1. What do you see as appropriate uses of Greenbelt (sales tax) funds? As inappropriate?

Bowers: Greenbelt funds should be used for strategic sustainable conservation and creating public parks, trails and corridors. They should be used to ensure we protect the Lowcountry landscape that we all love to call home. Greenbelt funds should not be used on unsustainable projects like those involving extensive timbering and dirt mining, which I believe are not entirely sustainable and not true conservation.

Schweers: The 2004 Transportation Sales Tax was initially proposed with a singular goal of building more roads in the county to alleviate traffic congestion. Fortunately, some local leaders had the foresight to realize that simply relieving congestion would lead to rampant sprawl, and therefore, preservation of land in the outlying areas would be necessary to sustain any gains in traffic flow. This concept led to an emphasis on creating a greenbelt around the urban areas, and that emphasis should remain today. However, strategic opportunities for greenspace protection within the municipalities were also recognized, and funding was designated for municipal use based on population within each municipality. Although this worked well for the large municipalities, it presented challenges for the beach communities due to the low resident population and the high cost of land. Case by case compromises were established. For example, on Sullivan’s Island a more generous interpretation of allowed improvements to greenspace parcels was approved in order to utilize some additional allocated funding for passive use improvements. Inappropriate uses of Greenbelt funds have at times been requested and include projects where the intent of the applicant failed to meet a land preservation goal. Past proposals have included projects that would lead to the construction of buildings on a large portion of the property. The program is not intended to provide building lots for development.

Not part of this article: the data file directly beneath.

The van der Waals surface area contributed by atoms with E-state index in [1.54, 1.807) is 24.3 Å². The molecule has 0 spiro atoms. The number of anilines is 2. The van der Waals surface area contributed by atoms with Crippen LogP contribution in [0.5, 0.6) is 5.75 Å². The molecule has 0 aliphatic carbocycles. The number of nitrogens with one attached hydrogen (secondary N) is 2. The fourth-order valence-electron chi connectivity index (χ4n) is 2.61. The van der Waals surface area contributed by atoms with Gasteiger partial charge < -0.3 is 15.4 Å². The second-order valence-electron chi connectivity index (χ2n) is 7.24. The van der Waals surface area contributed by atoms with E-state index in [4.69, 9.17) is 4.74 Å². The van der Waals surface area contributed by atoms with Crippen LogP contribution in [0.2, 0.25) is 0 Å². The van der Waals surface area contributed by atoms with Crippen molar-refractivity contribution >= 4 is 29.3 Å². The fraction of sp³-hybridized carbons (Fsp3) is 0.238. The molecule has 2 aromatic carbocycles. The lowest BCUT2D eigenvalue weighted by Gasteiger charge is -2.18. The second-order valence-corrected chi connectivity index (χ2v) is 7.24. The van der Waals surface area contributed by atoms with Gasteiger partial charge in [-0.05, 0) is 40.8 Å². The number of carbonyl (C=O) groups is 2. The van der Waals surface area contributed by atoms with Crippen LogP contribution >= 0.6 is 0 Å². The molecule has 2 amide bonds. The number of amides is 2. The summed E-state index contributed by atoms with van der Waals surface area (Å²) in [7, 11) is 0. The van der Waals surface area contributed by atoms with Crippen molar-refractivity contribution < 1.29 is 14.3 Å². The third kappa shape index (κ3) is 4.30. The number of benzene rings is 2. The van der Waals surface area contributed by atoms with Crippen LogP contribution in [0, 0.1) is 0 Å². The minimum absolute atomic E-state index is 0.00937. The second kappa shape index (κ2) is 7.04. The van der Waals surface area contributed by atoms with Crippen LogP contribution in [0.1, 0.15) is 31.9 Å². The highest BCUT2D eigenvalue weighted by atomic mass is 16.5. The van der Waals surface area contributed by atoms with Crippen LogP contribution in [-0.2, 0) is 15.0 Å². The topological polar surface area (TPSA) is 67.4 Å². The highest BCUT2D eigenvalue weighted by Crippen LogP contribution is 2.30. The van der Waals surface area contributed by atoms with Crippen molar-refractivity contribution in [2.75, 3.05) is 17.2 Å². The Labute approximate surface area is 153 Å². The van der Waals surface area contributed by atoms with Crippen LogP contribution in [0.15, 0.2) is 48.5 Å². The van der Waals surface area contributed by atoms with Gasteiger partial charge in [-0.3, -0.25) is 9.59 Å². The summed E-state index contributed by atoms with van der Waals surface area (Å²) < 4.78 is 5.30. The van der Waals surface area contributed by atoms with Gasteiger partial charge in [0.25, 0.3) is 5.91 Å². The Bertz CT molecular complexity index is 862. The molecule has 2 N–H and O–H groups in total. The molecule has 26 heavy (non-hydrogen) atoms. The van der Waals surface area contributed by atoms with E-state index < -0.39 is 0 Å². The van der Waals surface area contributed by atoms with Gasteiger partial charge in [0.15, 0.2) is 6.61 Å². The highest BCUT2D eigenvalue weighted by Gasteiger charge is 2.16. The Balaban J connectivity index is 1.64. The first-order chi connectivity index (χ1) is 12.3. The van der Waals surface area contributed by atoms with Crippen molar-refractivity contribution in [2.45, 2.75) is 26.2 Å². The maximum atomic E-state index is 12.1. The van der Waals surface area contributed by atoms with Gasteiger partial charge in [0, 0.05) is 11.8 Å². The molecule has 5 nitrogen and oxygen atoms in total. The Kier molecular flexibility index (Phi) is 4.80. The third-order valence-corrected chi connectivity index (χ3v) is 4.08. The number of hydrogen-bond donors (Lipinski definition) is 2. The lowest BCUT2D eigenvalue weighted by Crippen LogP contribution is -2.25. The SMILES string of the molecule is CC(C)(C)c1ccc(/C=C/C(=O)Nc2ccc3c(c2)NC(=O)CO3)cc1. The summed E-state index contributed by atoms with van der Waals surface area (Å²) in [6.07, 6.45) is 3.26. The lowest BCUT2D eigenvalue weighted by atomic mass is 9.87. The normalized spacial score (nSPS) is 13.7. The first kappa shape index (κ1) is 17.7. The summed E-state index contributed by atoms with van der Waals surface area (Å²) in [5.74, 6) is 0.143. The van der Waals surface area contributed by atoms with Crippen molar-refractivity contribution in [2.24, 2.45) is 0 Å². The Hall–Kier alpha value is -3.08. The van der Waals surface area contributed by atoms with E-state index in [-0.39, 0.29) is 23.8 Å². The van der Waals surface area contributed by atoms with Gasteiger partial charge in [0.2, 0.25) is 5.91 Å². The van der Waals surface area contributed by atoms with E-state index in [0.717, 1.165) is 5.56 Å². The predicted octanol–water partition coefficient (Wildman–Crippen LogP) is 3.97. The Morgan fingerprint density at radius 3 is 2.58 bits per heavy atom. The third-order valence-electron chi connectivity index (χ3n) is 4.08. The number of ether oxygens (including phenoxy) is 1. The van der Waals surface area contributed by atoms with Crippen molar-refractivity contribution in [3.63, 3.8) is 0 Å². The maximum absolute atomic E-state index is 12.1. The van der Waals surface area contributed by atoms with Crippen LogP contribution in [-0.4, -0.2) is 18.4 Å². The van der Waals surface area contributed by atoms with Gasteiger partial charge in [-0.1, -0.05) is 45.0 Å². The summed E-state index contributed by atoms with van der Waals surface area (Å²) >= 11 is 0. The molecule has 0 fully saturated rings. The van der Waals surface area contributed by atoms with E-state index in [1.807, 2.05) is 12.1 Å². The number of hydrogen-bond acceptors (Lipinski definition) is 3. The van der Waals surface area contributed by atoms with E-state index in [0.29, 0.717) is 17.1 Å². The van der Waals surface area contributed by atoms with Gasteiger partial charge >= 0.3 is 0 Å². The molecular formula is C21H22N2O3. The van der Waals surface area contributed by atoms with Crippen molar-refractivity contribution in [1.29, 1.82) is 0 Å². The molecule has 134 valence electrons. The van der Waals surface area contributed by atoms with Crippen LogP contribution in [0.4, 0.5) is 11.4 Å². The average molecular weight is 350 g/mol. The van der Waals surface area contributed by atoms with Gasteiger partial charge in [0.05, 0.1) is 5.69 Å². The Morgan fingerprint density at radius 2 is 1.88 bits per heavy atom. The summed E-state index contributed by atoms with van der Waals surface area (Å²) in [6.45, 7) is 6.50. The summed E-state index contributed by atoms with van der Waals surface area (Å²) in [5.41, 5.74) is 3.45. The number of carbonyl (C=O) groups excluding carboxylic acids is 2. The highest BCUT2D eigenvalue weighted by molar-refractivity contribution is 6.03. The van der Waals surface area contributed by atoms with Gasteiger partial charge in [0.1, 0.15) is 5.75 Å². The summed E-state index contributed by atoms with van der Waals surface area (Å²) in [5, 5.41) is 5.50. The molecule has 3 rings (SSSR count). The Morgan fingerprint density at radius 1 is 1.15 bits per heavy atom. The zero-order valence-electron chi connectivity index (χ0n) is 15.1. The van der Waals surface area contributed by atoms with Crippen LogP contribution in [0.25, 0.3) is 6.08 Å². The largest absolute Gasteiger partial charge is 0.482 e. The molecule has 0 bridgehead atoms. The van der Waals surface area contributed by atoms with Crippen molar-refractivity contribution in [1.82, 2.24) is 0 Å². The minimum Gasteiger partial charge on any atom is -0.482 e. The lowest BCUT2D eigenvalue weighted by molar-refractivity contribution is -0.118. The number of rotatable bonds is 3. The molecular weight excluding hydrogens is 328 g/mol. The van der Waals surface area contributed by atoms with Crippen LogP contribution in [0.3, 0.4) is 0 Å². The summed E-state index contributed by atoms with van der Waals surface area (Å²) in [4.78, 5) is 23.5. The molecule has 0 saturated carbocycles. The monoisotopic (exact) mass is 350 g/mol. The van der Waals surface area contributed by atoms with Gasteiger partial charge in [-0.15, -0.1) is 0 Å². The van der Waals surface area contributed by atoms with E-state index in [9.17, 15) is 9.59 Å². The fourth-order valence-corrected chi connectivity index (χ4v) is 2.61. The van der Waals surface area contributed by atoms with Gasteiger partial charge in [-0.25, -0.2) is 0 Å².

1. What is your takeaway from the current Wando Bridge I526 problem?

Bowers: We deserve better from our elected officials with infrastructure improvements. As Councilman, I will focus endlessly and work tirelessly to address the current infrastructure failures – first by ensuring existing roads and drainage are functioning at maximum capacity and then by offering and executing a long-term, proactive plan that ensures a sustainable infrastructure network for the future.